Abstract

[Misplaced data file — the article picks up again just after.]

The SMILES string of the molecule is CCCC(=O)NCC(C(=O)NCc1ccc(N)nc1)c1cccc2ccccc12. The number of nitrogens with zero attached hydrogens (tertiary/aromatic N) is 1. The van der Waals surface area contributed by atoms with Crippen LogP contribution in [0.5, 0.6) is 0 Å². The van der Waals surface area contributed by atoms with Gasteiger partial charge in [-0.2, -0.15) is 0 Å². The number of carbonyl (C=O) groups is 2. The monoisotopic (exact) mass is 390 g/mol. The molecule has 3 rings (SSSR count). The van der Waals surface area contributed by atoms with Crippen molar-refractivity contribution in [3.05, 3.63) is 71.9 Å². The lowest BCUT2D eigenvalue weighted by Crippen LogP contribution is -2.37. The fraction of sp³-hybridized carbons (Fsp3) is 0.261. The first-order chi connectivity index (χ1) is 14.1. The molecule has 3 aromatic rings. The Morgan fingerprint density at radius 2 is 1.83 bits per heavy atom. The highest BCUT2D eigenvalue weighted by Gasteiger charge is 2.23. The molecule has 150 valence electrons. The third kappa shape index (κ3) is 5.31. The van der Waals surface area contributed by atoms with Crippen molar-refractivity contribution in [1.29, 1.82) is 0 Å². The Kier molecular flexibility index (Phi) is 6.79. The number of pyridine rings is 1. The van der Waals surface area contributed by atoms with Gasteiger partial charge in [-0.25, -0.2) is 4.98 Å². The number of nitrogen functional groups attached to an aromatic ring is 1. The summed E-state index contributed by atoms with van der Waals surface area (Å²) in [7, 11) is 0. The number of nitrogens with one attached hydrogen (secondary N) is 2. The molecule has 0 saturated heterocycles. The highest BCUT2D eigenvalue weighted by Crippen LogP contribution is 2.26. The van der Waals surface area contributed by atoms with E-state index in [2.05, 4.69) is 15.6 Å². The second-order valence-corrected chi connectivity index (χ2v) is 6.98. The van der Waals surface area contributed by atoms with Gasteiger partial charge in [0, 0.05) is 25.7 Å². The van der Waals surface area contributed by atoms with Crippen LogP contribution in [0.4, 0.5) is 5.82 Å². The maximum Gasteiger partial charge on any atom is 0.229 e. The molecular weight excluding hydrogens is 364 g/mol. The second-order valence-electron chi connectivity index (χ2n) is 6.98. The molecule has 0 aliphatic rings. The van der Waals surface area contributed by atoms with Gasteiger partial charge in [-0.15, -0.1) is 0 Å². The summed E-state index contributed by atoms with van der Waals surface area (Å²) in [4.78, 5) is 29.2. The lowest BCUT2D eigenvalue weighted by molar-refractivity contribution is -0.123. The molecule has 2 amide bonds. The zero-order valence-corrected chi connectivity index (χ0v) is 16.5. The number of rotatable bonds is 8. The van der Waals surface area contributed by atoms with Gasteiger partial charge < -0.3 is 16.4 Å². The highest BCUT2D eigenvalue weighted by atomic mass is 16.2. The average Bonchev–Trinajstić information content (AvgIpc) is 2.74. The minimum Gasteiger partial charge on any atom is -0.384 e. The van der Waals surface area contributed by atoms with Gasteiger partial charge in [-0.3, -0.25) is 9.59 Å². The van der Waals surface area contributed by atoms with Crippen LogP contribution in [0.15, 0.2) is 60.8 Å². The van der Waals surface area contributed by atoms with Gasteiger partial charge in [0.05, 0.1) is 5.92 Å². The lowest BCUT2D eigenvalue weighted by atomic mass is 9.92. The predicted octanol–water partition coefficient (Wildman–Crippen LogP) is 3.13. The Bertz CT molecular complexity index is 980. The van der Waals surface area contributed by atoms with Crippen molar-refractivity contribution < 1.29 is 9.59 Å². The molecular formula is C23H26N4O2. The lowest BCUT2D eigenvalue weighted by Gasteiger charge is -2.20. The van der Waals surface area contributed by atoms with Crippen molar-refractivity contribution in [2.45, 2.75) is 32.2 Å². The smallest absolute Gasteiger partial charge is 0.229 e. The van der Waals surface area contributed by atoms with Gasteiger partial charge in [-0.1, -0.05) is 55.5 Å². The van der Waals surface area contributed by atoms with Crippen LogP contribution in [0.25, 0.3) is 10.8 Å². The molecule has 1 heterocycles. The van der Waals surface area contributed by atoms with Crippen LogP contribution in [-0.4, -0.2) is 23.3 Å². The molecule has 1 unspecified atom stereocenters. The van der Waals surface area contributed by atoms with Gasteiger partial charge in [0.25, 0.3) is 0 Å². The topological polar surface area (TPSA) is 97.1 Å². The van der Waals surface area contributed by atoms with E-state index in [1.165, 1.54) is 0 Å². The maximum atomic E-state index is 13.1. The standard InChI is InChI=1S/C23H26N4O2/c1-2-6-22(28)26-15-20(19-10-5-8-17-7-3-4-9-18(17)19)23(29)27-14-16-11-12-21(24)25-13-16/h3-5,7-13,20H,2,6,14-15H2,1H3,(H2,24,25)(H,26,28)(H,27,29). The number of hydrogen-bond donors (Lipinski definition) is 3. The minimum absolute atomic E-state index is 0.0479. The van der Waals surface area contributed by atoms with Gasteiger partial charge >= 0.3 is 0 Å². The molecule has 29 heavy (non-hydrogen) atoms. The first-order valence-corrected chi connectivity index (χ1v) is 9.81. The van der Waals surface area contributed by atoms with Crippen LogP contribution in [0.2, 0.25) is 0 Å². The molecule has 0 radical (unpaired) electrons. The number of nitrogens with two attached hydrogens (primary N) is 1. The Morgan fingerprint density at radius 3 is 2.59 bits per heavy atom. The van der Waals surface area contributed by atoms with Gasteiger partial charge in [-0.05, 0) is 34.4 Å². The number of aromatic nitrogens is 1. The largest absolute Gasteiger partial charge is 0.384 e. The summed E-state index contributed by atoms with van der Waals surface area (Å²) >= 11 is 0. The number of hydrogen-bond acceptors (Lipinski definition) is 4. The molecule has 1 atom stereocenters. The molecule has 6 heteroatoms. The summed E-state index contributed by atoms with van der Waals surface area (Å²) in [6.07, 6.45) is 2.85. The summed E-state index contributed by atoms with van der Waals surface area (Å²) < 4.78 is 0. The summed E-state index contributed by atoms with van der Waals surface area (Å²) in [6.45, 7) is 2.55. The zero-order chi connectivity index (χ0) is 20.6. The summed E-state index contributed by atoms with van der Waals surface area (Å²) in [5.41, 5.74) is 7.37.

In the current study, the Tower of London (Shallice, 1982) was modified to enhance its clinical utility as a measure of childhood executive functioning. The Tower of London-Drexel (TOLDX) was administered to normal control (NC;N = 56) and attention-deficit hyperactivity disorder (ADHD; N = 99) children (ages 7 to 12) to determine whether age-related changes in performance were evident, to gather normative data, and to evaluate the test-retest reliability and criterion-validity of the measure. The results revealed age-related changes in score performance, age-group normative data, an acceptable level of reliability and significant differences in performance of NC and ADHD subjects. Further, discriminant analysis classification rates determined that the TOLDX was sensitive and highly specific to ADHD. Implications and limitations of the study are discussed.